My Reading List, (or: Why I’m so tired)

I had hoped for more frequent blogs in grad school, an excuse to break away from required assignments and let my thoughts wander with the wind. But instead I am lucky if I finish half of my ‘to-do’ list every week and remember to buy toilet paper. (If you want to come visit, I recommend you BYOTP.) So here it is: a personal update on life in Missoula, as well as my required reading list, (free of charge to all you lovely folks out there.)

One year ago today I was filling out grad school applications, stressed about test scores, finding transcripts, acquiring letters of recommendation, and writing the heavily weighted personal essays and writing samples. When all was said and done, I had dumped nearly $1000 into applications, which included hiring a writing coach, and I still didn’t even know if I really wanted to go. Two years back in school? Moving away from Bozeman and Dave? At some point during this whole process someone said to me, “You don’t need a degree to write.” Oof. After this much time, money, and excitement, that one knocked the wind out of me. I cried often, laying in bed next to Dave, looking at every familiar crack in the ceiling, petting my dog, questioning why in the hell I was willing to give all of this up.

It was Dave. “I will support you no matter what.” I heard those words over and over again. He has always kept me somewhat level-headed, (as much as he can,) so I knew that if my decision was problematic or outlandish he would have told me. “This is your dream,” he said. I was accepted to Emerson College in Boston, but chose the University of Montana in Missoula for the location, (obvs,) and the outstanding reputation of their MFA program. (Nonfiction is ranked fourth in the nation!) I packed my bags in August and moved three hours away to start a new life.

It has been three months of professors lecturing, hours in the library, teaching freshmen how to write, scrambling to print papers before class, reading, and somehow finding the time to be creative. I actually used to worry about being told to be creative in a certain time frame. “I can’t do that! Who can be told: be creative from this time to this time?” But I’m learning to switch my mode of thinking from logistical, (usually stressing over one of my shit-head, entitled 18-year-old students,) to creative freedom. It takes a few deep breaths, and sometimes a walk through the nearby park, but I can usually sit down at prescribed times and produce something I’m fairly proud of.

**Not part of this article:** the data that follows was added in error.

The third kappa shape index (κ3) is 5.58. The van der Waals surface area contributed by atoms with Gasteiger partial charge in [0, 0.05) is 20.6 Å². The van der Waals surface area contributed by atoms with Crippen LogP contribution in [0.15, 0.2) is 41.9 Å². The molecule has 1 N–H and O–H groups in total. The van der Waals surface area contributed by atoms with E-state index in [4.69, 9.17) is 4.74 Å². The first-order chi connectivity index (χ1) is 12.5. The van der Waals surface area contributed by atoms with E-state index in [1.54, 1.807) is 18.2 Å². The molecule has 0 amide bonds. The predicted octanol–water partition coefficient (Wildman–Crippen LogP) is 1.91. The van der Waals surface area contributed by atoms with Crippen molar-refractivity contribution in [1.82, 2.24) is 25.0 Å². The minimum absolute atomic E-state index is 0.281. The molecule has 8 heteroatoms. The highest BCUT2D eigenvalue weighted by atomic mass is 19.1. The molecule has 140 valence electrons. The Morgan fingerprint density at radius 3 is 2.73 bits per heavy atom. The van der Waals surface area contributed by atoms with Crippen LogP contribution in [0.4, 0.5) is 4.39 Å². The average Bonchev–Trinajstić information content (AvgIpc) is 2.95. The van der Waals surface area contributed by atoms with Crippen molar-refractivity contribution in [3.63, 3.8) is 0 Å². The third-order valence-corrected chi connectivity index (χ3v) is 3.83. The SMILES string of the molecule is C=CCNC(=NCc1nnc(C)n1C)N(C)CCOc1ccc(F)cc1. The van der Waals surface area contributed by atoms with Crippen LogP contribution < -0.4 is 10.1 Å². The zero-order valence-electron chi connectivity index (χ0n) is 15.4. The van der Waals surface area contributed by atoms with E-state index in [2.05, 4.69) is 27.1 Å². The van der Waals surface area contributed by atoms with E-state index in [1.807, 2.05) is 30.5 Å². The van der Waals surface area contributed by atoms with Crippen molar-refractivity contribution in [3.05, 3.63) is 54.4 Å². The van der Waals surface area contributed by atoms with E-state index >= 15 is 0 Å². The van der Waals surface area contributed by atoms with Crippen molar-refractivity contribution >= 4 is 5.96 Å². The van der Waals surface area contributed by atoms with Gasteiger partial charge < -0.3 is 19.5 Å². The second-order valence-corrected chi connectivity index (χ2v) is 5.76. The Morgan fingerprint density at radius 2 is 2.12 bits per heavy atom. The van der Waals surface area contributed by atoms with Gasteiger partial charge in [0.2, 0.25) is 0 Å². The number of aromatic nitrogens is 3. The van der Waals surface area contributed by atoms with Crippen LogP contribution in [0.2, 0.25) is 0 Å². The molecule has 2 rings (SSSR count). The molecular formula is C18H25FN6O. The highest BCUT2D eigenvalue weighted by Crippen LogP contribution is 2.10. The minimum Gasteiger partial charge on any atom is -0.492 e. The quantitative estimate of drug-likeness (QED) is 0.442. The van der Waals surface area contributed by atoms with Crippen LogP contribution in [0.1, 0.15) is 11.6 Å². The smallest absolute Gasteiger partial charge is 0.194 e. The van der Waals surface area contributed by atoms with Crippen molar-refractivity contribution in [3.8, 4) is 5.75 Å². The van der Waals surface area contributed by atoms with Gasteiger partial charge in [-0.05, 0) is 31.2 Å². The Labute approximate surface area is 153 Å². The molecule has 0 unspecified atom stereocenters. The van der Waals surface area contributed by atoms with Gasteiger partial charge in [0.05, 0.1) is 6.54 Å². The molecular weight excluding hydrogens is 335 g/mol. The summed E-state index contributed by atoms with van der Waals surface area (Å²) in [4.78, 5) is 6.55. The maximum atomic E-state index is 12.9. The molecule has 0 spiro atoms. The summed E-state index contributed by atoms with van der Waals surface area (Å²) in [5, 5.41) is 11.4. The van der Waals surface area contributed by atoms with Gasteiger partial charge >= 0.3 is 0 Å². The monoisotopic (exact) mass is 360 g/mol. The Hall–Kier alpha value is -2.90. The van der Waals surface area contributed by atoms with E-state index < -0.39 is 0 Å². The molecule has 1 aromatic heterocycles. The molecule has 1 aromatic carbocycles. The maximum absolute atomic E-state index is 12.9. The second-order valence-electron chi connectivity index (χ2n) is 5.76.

Beer also helps. I have read, and heard from many people, that there is no such thing as the “writer’s life.” But here in grad school, I really think I get to live it for two solid years. Just last night a group of us met at a local dive bar and discussed Joyce’s Ulysses, and the credibility of the Pulitzer Prize over pitchers of local microbrews. (You can say it: total and complete dorks.) After a couple of pints, people were standing up, actually shouting, about the racial implications in this book, or the syntax of that book, or the fine line between fiction and nonfiction. I had to laugh at the absurdity of a bunch of beer-soaked writers yelling about literature in a dive bar on a Wednesday. I should have left early in the evening, returning to my desk to write the many pages I have due, or read the many (other) pages I have due, but I also had to step back and remind myself: I may never have this again. Debating the literary greats over a pint with twelve other people at the bar is hardly normal life.

Being away from home is certainly hard, but Dave and I are both pursuing our dreams. While I’m writing and reading, he’s writing music and performing with his band, The Dusty Pockets. Instead of talking about grocery shopping or cleaning the house, we spend our time talking about what we’re creating, and encouraging one another in our artistic journeys. Living alone has given me the gift of quiet, and the ability to think and ponder freely.

My first semester is almost over, which means I am one fourth of the way done. In this short amount of time I have already learned so much about writing techniques I never even knew existed. It’s a lot of work, but I am so thankful. On that note, I’ll give you all some work. If you’d like to join in on the fun, here is my reading list for this past semester. This is only for my writing classes, not even any literature courses. Those comes next semester…lord help me. I’ll be sure to send along those reading lists as well. I know that I have to read Moby Dick over Christmas break if anyone wants to join me. Happy creating everyone!

The Nick Adams Stories – Ernest Hemingway

Coming Into The Country – John McPhee

A Year In Provence – Peter Mayle

Where Rivers Change Direction – Mark Spragg

Don’t Let’s Go To The Dogs Tonight – Alexandra Fuller

Breaking Clean – Judy Blunt

Barbarian Days: A Surfing Life – William Finnegan

Loitering – Charles D’Ambrosio

If Not For This – Pete Fromm


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